Posted on: August 28, 2013
While newly discovered Element 115 (or “ununpentium” as scientists are temporarily calling it) appears to have vanished quickly in a flash of radiation in front of the eyes of Swedish scientists, the United States Bankruptcy Court for the Western District of Oklahoma confirmed that make-whole is a well-established stable compound and here to stay. See the order here.
As our loyal Basis Points followers know, one of our favorite topics of discussion and fodder for the blog is make-whole premiums. Our previous blogs on the American Airlines and Trico Marine make-whole decisions can be found here and here. In GMX Resources Inc., the Court overruled the Official Committee of Unsecured Creditor’s (the “Committee”) objection to the first lien lenders’ make-whole claim. While this decision may not be as groundbreaking as the newly discovered “Element 115,” it is a win for investors who rely on the make-whole to be made whole. Let’s be the first to call it “make-whole-ium”...
For those of you who aren’t science or bankruptcy geeks, make-whole premiums are intended to protect noteholders from the loss of future fixed coupon interest payments due to the early repayment of debt if market interest rates have declined between the date of issuance and the date of prepayment. Just as the Swedish research team bombarded the element Americium with Calcium to create Element 115, the GMX Committee experimented with the usual arguments when it objected to the first lien lenders’ make-whole claim. The Committee argued that (1) make-whole was unmatured interest and, therefore, disallowed under Section 502(b)(2) of the Bankruptcy Code; (2) make-whole was a penalty and, therefore, disallowed by Section 502(b)(1) of the Bankruptcy Code; and (3) given the secured position of the first lien lenders, make-whole was not reasonable under Section 506(b) of the Bankruptcy Code.
As to the first argument, the Committee asserted that since a make-whole premium constitutes compensation for future interest payments that the borrower/issuer failed to make, it stands to reason the make-whole premium must take on the characteristics of the missed payments and be classified on the periodic chart as unmatured interest. The Committee further argued that since the make-whole in this case became due only upon filing of the bankruptcy case (there was no prepetition acceleration) it was not owing as of the moment in time that GMX filed its bankruptcy petition. While the GMX Court’s slip opinion does not provide any scientific testing of this theory, the majority of courts that have addressed this issue disagree and, instead, conclude that a make-whole premium is more akin to liquidated damages because it fully matures at the time of the breach or prepayment.
The next argument the Committee made against the inclusion of make-whole in the first lien lenders’ claim was that it was unenforceable under New York state law because the premium was “plainly disproportionate” to the lenders’ possible loss and disregarded the principle of compensation. While Americium’s 95 protons plus Calcium’s 20 protons may result in a proportionate element containing 115 protons, the Committee argued that a discount rate based on applicable treasury rates plus 50 basis points equaled a disproportionate premium. Specifically, the Committee pointed to the small dollar difference between the absolute value and discounted value of the interest payments.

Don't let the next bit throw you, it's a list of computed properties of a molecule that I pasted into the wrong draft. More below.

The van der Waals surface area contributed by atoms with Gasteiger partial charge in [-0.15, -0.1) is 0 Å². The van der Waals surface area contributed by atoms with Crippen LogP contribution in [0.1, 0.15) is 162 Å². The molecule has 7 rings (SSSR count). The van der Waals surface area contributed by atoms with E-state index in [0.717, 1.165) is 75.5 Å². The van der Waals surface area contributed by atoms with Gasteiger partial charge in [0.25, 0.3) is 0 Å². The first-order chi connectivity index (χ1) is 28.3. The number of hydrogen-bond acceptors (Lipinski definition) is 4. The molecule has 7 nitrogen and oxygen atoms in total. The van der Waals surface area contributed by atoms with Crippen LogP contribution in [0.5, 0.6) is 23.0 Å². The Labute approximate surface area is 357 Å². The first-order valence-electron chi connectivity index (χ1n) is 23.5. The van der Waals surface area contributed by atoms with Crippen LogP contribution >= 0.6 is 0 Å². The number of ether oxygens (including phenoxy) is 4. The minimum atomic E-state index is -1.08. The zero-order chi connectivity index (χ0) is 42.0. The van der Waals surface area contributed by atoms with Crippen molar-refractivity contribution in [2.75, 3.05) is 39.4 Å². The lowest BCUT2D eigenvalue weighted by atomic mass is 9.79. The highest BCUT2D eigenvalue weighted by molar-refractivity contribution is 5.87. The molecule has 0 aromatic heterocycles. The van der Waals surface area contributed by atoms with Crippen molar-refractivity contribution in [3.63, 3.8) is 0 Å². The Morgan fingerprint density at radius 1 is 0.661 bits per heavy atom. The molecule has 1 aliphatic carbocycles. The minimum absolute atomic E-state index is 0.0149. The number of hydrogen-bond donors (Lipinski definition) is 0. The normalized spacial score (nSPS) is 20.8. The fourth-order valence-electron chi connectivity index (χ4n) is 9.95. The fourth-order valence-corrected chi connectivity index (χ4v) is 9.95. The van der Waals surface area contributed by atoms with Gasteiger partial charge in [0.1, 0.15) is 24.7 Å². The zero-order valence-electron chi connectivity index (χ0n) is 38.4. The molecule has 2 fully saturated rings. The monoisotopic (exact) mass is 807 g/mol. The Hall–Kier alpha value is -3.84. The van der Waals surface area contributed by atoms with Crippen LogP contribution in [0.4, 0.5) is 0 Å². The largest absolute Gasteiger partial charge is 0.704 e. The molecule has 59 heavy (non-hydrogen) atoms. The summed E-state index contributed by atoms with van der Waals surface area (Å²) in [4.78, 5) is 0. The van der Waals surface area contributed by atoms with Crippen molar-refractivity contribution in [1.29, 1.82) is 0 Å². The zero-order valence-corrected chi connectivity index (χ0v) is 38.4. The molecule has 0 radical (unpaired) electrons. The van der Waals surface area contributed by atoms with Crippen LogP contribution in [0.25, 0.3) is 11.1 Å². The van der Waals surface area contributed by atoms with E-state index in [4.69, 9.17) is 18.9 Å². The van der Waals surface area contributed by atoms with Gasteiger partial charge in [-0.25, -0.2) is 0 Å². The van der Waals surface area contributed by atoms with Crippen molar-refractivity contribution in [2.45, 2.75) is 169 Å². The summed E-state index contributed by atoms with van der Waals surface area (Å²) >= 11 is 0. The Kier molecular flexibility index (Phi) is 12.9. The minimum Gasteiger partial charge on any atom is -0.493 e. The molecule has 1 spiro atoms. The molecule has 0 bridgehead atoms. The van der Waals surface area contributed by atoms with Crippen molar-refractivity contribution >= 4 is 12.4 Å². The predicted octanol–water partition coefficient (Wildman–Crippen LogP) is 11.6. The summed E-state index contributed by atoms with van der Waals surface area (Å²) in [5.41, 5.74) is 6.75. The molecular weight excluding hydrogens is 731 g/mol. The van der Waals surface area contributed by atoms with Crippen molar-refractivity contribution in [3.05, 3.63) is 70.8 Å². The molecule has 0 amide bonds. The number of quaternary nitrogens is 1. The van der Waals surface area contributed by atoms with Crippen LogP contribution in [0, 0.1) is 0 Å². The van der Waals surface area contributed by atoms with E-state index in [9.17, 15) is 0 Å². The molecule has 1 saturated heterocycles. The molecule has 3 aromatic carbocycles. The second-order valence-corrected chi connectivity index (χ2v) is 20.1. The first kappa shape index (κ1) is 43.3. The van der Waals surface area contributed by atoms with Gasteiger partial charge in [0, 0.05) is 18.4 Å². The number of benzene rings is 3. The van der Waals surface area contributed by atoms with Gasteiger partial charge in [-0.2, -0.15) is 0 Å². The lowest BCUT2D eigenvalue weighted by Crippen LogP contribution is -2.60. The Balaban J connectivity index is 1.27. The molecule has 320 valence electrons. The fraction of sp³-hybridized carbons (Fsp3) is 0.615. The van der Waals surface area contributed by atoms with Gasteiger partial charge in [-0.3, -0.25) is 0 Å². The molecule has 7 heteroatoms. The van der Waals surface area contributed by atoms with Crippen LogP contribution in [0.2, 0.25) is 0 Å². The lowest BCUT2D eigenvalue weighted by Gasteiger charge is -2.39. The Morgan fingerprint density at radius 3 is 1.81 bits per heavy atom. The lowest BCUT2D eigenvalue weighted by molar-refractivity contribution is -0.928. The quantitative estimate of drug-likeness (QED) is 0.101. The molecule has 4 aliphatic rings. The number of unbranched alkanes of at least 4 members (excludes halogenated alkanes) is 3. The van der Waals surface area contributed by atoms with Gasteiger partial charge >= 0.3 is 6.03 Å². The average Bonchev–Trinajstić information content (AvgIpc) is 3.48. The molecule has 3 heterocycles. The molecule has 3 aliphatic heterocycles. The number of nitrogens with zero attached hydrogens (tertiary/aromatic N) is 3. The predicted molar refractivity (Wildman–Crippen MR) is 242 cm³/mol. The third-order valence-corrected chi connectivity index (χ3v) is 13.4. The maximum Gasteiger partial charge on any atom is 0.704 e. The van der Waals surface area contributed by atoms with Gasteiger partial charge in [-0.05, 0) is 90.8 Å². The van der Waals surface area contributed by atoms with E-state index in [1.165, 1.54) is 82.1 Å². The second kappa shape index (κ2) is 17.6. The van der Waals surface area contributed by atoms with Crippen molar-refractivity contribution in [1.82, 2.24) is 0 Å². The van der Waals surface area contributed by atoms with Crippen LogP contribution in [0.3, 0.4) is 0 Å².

In defense of the make-whole, the first lien lenders’ noted that a number of courts have upheld make-whole formulas tied to comparable treasury rates. For example, in the recent School Specialty decision, the Delaware Bankruptcy Court noted that make-whole based on US treasury rates was not “plainly disproportionate” and refused to alter a parties agreement based on hindsight.
The Committee’s third argument was based on the fact that the first lien lenders were secured and Section 506(b) of the Bankruptcy Code only permits secured lenders to recover post-petition costs to the extent provided for in the agreement and to the extent that such costs are reasonable. To the extent that courts hold that make-whole is not an unenforceable penalty, the natural conclusion is that the same make-whole is reasonable and not prohibited by Section 506(b). While the GMX slip opinion did not lay out an analysis on this point, we can further hypothesize that if a court determined that the make-whole was earned as of the petition date and not prohibited under 502(b)(2), it would be impossible to at the same time categorize such amount as post-petition and, therefore, Section 506(b) should not even factor into the equation.
So while Mendeleev’s periodic table of elements has evolved since it was first published, new case law continues to affirm the existence, stability and entitlement of creditors to make-whole in bankruptcy. “Make-whole-ium” continues to survive lab testing.